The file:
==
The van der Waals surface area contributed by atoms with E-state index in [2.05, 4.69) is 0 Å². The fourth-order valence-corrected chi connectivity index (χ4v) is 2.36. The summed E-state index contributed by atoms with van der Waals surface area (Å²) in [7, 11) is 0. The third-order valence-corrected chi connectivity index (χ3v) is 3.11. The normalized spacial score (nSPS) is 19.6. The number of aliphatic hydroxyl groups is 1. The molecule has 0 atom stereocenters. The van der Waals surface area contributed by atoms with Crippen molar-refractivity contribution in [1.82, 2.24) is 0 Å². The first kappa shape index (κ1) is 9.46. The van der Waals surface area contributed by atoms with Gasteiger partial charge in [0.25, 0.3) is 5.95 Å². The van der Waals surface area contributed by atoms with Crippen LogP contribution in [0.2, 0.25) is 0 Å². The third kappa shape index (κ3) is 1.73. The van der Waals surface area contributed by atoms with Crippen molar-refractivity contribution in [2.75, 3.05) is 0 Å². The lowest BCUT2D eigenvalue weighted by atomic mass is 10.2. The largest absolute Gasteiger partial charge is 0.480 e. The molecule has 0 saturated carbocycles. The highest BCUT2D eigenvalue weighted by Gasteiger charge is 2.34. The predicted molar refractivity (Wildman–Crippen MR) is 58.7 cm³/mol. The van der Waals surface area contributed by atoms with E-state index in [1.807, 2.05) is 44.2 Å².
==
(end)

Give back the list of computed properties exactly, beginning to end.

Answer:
The van der Waals surface area contributed by atoms with E-state index in [2.05, 4.69) is 0 Å². The fourth-order valence-corrected chi connectivity index (χ4v) is 2.36. The summed E-state index contributed by atoms with van der Waals surface area (Å²) in [7, 11) is 0. The third-order valence-corrected chi connectivity index (χ3v) is 3.11. The normalized spacial score (nSPS) is 19.6. The number of aliphatic hydroxyl groups is 1. The molecule has 0 atom stereocenters. The van der Waals surface area contributed by atoms with Crippen molar-refractivity contribution in [1.82, 2.24) is 0 Å². The first kappa shape index (κ1) is 9.46. The van der Waals surface area contributed by atoms with Gasteiger partial charge in [0.25, 0.3) is 5.95 Å². The van der Waals surface area contributed by atoms with Crippen LogP contribution in [0.2, 0.25) is 0 Å². The third kappa shape index (κ3) is 1.73. The van der Waals surface area contributed by atoms with Crippen molar-refractivity contribution in [2.75, 3.05) is 0 Å². The lowest BCUT2D eigenvalue weighted by atomic mass is 10.2. The largest absolute Gasteiger partial charge is 0.480 e. The molecule has 0 saturated carbocycles. The highest BCUT2D eigenvalue weighted by Gasteiger charge is 2.34. The predicted molar refractivity (Wildman–Crippen MR) is 58.7 cm³/mol. The van der Waals surface area contributed by atoms with E-state index in [1.807, 2.05) is 44.2 Å².